‘Everybody Hates Chris,’ standup guy
Yes, he's funny. If only there was more depth.
September 22, 2005
Everybody Hates Chris is everything everyone said it would be, funny, lively, irreverent, much like one of its star’s standup monologues.
That’s good but also not so good. Chris Rock, the very funny comic, is the show’s star but he is a star to the exclusion of the rest of the ensemble of characters of the new UPN sitcom, which debuts tonight at 8. With Rock narrating off camera, the other characters primarily serve as props Rock moves into position for his punch lines.
“Chris could be so much more. The series is ostensibly about Rock’s teen years in the Brooklyn of the 1980s. His well-meaning, working-class parents are determined to steer him away from the dangers of the ghetto and toward a good education, but they are fairly gruff and demanding. They send him to a predominately white school far from home, where he’s picked on.
That’s the kind of thing that can either inspire a kid to prove himself or drive him to defeat. It’s potentially an illuminating story as well as a comic one. But for that deeper story to come to life it needs supporting characters with real depth. Viewers need to see beyond the comic brilliance of the star to identify with the ambitions and pains of a family that wants that better life for their son. The actors in Chris are denied those roles, diminished to serve solely as foils to illustrate his anecdotes.
That failing is compounded by the fact that our star is heard as the narrator but not seen. We see a family and a young actor, Tyler James Williams, playing Rock as a 13-year-old, but the comic himself is never before the camera.
The pace is hurried: Tell one joke, then on to the next. Example: Narrator Rock informs viewers that his father was the kind of guy who always told his family the exact worth, down to the penny, of the products they were consuming. Next we see actor Terry Crews–with a shaved head and a mellifluous voice worthy of Isaac Hayes–sitting at a table and growling into the camera: That’s 49 cents worth of spilt milk on the table “ drink it up!
Then it’s on to next joke.
This pacing leaves the appealing young actor, Williams, little time to relax and really connect with his role. He’s too busy sprinting from setup to punchline.
It’s worth comparing Everybody Hates Chris with another new series that heavily uses narration and features fast-moving jokes and set pieces, My Name Is Earl. Jason Lee’s Earl is providing the narration, but he’s also before the camera as the show’s lead character. The effect is to draw the audience toward the character and strengthen the bond.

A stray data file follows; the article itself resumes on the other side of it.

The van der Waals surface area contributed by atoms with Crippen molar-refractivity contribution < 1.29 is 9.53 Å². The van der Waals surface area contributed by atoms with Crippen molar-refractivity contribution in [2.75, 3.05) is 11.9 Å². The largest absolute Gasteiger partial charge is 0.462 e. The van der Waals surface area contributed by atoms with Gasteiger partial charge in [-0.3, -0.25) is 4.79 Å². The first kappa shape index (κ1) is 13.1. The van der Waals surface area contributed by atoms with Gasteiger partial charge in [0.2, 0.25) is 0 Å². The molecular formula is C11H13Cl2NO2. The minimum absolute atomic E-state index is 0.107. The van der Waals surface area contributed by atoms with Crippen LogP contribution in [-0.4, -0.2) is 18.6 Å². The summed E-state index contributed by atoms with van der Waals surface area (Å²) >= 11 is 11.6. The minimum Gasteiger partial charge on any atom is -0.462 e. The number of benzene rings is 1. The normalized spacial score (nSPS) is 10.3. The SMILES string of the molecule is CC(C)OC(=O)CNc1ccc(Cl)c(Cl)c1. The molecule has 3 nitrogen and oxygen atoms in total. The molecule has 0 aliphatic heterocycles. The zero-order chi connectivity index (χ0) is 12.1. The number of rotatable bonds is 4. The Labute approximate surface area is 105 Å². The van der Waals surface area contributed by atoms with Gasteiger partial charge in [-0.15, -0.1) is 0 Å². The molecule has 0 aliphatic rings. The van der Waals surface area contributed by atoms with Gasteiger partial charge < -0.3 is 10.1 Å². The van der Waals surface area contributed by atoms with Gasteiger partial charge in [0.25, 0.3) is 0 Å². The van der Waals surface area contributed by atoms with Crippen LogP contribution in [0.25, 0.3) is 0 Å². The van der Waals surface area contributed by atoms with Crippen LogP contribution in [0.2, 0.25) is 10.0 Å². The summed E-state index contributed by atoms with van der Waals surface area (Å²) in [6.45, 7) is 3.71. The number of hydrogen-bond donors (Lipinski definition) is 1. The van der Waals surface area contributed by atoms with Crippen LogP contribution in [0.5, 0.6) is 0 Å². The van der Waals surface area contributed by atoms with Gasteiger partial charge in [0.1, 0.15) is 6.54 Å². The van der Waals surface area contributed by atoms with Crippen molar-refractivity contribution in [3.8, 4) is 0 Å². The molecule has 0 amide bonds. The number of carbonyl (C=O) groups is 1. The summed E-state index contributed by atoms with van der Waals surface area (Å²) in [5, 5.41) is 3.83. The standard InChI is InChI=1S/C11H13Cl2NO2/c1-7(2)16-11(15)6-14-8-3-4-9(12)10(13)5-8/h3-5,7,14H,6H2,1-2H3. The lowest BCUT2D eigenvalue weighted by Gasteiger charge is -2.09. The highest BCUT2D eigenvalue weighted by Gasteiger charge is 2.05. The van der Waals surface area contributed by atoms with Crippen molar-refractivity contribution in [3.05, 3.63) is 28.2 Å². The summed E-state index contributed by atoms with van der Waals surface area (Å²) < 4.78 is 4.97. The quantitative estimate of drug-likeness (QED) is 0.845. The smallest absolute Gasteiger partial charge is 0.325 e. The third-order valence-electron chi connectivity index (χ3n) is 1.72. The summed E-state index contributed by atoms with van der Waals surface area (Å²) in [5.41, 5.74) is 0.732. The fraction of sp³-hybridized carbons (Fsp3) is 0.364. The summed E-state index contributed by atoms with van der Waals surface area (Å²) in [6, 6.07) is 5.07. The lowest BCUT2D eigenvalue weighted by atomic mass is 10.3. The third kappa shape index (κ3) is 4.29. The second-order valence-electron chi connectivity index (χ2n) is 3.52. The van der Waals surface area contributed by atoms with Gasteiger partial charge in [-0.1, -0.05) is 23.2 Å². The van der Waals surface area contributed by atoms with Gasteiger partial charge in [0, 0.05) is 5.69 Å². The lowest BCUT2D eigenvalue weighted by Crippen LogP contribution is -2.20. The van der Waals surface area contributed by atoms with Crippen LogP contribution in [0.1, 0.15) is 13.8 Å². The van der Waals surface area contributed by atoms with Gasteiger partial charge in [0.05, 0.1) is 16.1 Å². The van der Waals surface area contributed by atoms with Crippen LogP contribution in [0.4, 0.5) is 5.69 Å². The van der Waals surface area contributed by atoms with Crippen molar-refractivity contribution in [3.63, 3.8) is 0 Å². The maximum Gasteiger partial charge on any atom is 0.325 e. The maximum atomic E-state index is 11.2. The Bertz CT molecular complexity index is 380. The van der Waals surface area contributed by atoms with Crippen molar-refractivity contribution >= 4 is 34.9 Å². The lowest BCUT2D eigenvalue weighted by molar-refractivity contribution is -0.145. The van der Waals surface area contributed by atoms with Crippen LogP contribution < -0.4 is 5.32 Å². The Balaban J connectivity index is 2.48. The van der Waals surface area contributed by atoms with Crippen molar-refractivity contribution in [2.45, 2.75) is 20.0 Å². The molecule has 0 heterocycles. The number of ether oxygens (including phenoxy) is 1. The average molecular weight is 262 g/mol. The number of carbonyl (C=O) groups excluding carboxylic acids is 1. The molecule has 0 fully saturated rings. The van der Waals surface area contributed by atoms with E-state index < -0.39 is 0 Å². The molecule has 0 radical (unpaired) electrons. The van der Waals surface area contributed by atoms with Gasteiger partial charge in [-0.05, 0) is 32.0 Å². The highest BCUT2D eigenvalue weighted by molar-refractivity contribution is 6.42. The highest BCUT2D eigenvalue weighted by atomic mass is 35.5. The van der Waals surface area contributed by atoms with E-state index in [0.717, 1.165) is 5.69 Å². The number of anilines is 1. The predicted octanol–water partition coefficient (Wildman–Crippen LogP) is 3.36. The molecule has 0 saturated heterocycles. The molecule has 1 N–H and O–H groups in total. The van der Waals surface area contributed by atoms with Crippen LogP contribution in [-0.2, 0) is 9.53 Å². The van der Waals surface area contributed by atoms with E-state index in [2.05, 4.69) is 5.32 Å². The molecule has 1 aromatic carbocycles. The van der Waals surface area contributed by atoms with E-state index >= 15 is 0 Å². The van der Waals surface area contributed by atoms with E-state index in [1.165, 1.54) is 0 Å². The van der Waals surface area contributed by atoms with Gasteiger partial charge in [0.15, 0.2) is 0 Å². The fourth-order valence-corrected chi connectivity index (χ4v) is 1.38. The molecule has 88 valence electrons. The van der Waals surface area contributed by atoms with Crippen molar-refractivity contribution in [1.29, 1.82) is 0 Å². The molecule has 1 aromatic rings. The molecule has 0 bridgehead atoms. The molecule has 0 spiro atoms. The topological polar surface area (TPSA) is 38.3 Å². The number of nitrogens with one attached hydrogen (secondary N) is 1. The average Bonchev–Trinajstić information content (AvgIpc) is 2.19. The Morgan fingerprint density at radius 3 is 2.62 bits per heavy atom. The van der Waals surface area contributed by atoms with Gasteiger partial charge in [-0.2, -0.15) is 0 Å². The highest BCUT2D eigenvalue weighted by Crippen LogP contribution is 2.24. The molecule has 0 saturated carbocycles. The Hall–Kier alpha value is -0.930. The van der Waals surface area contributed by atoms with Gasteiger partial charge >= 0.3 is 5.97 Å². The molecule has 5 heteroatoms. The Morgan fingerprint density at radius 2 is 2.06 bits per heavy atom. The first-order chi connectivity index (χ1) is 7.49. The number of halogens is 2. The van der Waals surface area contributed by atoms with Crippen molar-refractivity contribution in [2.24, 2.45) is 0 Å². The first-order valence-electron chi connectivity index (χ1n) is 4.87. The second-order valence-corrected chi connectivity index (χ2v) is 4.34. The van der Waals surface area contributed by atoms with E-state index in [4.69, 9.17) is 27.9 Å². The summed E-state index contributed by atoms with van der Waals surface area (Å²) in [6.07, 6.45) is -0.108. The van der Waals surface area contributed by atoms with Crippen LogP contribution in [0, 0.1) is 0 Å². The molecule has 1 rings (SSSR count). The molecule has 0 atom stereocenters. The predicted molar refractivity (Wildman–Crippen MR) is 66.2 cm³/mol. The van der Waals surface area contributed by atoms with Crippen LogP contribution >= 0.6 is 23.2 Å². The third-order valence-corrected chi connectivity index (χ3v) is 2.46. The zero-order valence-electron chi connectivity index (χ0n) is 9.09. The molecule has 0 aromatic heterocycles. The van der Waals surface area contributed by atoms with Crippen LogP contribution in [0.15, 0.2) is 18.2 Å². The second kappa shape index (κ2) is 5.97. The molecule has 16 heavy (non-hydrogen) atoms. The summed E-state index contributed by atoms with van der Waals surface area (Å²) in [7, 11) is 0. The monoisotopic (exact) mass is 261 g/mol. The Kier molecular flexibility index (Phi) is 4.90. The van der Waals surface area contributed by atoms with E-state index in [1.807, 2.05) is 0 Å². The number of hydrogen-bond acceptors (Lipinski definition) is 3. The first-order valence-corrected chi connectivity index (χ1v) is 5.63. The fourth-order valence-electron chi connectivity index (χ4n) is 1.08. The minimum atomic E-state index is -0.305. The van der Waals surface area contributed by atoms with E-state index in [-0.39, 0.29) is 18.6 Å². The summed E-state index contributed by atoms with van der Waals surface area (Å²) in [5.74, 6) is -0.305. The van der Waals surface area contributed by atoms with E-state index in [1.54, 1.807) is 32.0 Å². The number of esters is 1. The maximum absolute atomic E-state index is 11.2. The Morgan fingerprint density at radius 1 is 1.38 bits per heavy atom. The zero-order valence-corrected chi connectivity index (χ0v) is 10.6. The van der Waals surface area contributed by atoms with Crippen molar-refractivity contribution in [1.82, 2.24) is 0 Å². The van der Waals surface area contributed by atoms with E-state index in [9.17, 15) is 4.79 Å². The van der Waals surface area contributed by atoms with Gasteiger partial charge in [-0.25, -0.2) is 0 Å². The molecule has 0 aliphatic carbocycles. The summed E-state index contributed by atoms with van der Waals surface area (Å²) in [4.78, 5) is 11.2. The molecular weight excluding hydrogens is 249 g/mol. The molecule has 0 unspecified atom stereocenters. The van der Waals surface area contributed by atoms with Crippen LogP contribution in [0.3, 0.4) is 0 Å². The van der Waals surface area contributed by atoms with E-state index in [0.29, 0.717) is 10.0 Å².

In “Chris,” with Rock narrating off camera, the effect is to heighten the separation.
But all that said, Rock is still very engaging, and anything he does will deliver laughs, often with a political and racial bite to it. That is the case here, although his scathing wit has been toned down for a family audience.
He and co-creator Ali LeRoi also inventively use the camera as well as the pen to get the jokes across. The show favors a single-camera, cinematic style to connote lots of movement and uses post-production trickery to set up gags, such as fantasy sequences, flashbacks, inserted documentary footage, and time-lapse photography.
In a smartly executed example, a fast-moving montage of attractive scenery–a sunset, Monument Valley, flowers in bloom–passes by as young Chris and a white student fight for 30 minutes at school. Paul McCartney and Stevie Wonder’s saccharine Ebony and Ivory plays on the sound track.
One can imagine Rock and LeRoi pitching this show’s premise around the broadcast networks and being rejected because there’s not enough of Rock actually in it.
Give us a ˜Seinfeld,’ an ˜Ellen, a ˜Chris under Fire,’ executives probably pleaded.
Finally, the low-rated UPN agreed to it, happy to get a piece of Rock’s star power any way it could. But it remains to be seen if a large audience will feel the same way. Will they continue tuning in?
After nearly 18 years, it’s time to say good-bye
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